Finally, a critical comment was submitted to Neuron however, there was no ‘conspiracy’. It was decided, based on feedback from an independent reviewer, that the author of the comment was heavily biased and that the criticisms raised were lacking in substance. Also, the authors of the article demonstrated that they were both willing and able to address all of those criticisms point by point if the journal chose to publish them. This is a highly controversial topic. No doubt many other researchers will wish to comment on the results and will hold different views. Only those that raise sensible questions should be published. As for comment 13:28, anyone who takes that type of tone in a scientific debate, is self evidently a troll!

  • http://www.blogger.com/profile/07125980057827981457 Manoel

    I'd like to point only to these old posts by Cosma Shalizi on IQ, especially the second one. They're long, but I guess it goes to the (statistical) point, specially about what factor analysis can and cannot do regarding G.

    http://masi.cscs.lsa.umich.edu/~crshalizi/weblog/520.html

    http://masi.cscs.lsa.umich.edu/~crshalizi/weblog/523.html

  • http://www.blogger.com/profile/06647064768789308157 Neuroskeptic

    Anonymous: Thanks for the detailed comment. But you say: “However, the problem is that not all tasks did require both networks, or at least, not to a significant extent.”

    But in Fig 1B they show that, in the fMRI, each task is associated with activation in both the 'memory' and 'reasoning' networks (albeit small in some cases) and in Table 2, in the PCA of the behavioural data, for each of the 'memory' and 'reasoning' components, 10 of 12 tasks loaded positively onto each one.

  • Anonymous

    Skeptical??? Neuroskeptic says: 'I understand (from first-hand sources) that there is a response to the paper being put together at the moment, and it will show that the paper is horribly flawed' Good to see Neuroskeptic has swallowed the troll's attack hook line and sinker before detailed criticisms have even been published and authored… Neurotraditionalist, neurodisciple or neurogossip perhaps?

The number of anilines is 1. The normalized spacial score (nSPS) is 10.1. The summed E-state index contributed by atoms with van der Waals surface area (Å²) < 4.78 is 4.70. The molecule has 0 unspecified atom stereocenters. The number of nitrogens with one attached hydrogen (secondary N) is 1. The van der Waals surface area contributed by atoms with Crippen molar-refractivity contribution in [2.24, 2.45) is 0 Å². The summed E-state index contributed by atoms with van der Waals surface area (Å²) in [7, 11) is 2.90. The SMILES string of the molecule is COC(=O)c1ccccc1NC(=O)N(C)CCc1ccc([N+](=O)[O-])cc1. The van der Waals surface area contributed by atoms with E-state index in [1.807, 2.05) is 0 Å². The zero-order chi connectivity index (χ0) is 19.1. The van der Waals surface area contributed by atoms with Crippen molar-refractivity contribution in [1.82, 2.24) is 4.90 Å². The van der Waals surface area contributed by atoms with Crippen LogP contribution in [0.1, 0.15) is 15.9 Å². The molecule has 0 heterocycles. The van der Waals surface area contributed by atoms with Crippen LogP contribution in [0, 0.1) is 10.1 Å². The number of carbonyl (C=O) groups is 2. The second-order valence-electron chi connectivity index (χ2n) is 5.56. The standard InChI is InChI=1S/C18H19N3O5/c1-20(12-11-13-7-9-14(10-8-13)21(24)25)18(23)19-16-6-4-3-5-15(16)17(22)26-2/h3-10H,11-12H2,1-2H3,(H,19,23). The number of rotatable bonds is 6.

• http://www.blogger.com/profile/06647064768789308157 Neuroskeptic

    I didn't say that, someone else did.

    A lot of people tell me that the response exists and will be out shortly, that's all I'm saying.

    I have no idea if it's any good or not.

  • Anonymous

    The critical comment about this paper was rejected by Neuron. Wonder why? Suppose the peer review process was flawed and journal ed out of line to dare allow this challenge to orthodoxy into print. After all, as first hand sources tell us, 100 years of IQ research can't possibly be wrong

  • http://www.blogger.com/profile/06647064768789308157 Neuroskeptic

    Well, I guess we'll just have to wait until the comment is out, and then see whether it's valid. Only carrots speculate about unpublished works.

  • Anonymous